By Brent Dale

Do you struggle to take a divot when hitting an iron shot? If you answered yes, is it definitely after the ball?

Making ball first contact is not only important for distance control, but for other aspects of your golf swing, such as weight transfer.

Practising taking a divot after the ball will ensure you shift your weight onto your front foot and around to your left side.

If you are a ‘picker’ of the golf ball, the most common fault is that you are trying to lift the ball into the sky, coming out of your posture and flicking your hands at the ball and losing the vital positions we need to hold when coming into the ball.. this can lead to inconsistency. Yes, you may square the club face from time-to-time, but it isn’t the way to get your irons flying straight. I’ve got a drill you can do at home, or even at your local park – without having to hit golf balls.

Drill: For right-handed golfers, place your right arm behind your back or in your pocket. Using a mid-iron, make a normal swing with your left arm and take a divot after the spot where the ball would normally sit in your stance. This may sound simple, but the majority of amateurs I get to practise this drill don’t take a divot until they’ve done it a few times. By doing this, you ensure your left arm is driving into the ball and bottoming out after it, which will also help square the club face.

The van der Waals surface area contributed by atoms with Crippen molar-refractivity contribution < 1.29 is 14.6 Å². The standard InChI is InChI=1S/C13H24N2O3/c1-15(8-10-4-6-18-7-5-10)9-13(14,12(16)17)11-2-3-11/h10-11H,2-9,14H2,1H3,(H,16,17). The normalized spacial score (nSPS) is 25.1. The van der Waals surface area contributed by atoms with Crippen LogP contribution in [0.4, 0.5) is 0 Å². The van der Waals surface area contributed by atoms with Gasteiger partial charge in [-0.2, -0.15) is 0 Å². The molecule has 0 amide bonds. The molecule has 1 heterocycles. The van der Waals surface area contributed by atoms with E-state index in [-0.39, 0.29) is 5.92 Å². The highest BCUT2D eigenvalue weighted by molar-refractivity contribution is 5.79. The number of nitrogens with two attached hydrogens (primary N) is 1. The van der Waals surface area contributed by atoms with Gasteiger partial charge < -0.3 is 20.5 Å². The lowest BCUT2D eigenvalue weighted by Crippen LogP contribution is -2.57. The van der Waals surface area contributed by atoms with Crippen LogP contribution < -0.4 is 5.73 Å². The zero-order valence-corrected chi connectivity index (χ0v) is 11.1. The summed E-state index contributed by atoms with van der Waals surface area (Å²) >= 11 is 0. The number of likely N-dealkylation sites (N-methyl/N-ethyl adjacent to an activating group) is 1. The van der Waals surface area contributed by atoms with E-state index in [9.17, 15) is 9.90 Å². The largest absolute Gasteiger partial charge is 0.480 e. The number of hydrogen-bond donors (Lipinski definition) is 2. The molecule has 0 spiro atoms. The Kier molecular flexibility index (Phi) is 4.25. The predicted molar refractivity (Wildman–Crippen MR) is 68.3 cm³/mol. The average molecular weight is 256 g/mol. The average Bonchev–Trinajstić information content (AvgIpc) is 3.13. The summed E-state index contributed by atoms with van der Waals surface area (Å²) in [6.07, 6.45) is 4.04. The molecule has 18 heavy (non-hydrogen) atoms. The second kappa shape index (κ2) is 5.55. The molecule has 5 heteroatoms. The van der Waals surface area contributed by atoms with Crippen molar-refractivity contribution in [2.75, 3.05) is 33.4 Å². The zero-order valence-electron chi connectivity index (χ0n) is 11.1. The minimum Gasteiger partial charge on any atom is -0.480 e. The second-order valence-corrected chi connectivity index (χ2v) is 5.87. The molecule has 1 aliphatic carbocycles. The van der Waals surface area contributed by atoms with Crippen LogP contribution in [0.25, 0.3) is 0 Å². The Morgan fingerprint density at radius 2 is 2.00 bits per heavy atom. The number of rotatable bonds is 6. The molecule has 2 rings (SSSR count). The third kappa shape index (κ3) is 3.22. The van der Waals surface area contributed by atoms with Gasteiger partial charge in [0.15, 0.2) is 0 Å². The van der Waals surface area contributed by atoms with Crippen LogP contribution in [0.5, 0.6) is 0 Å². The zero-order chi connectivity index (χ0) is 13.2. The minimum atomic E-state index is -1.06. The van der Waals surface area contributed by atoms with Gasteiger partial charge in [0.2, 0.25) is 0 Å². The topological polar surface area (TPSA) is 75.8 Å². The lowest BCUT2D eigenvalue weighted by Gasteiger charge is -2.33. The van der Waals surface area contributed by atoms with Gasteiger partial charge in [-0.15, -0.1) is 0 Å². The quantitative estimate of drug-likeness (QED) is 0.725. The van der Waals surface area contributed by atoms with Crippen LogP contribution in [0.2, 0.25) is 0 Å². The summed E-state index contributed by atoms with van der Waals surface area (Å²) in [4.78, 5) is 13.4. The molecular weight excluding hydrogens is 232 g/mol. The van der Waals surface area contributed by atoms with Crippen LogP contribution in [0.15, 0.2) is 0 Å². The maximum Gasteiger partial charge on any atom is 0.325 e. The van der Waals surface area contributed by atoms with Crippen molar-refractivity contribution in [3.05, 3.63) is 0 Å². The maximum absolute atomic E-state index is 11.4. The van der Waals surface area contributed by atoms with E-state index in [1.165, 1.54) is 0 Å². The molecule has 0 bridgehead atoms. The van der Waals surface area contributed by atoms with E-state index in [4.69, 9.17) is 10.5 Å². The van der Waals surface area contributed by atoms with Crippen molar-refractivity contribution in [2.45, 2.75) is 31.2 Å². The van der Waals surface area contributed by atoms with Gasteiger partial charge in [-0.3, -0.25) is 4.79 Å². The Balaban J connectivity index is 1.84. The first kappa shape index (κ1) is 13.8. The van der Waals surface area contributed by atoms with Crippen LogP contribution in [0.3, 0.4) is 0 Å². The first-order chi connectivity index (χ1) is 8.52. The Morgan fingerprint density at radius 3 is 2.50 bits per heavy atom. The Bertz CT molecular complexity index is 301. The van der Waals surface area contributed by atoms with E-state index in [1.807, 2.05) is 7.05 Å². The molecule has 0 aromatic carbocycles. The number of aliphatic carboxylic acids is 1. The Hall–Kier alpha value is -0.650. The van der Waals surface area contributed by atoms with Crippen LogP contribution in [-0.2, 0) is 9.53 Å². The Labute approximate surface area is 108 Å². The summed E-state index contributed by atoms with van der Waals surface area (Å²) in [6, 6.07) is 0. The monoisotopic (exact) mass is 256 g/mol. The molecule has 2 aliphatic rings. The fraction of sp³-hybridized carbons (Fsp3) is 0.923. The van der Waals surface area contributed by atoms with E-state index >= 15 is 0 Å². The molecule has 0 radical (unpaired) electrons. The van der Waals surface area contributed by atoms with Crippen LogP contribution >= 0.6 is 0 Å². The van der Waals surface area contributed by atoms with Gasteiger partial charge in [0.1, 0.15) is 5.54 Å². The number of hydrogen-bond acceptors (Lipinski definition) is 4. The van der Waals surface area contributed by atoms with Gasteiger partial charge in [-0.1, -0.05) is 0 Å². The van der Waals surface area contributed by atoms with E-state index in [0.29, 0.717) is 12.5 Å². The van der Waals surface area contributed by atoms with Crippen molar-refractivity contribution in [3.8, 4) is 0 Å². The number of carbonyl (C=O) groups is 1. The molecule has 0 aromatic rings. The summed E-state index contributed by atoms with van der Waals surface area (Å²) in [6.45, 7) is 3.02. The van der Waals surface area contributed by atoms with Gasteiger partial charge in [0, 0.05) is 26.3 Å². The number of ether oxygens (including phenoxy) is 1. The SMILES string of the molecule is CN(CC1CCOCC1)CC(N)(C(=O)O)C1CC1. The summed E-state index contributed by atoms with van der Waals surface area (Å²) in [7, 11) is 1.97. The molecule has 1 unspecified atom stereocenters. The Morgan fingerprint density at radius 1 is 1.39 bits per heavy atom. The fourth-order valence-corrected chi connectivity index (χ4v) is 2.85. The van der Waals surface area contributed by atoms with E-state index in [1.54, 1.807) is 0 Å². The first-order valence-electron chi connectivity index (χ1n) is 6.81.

Always make sure that your left arm comes around the body on the follow through instead of flying up high into the sky. Do this for 15–30 minutes a day and your ballstriking will improve.

Brent Dale is the golf operations manager/ head professional at Liverpool Golf Club in southwest Sydney. Dale has a AAA rating and was a full-time caddie for Australian tour pro Ewan Porter.

Brent Dale is the golf operations manager/ head professional at Liverpool Golf Club in southwest Sydney. Dale has a AAA rating and was a full-time caddie for Australian tour pro Ewan Porter.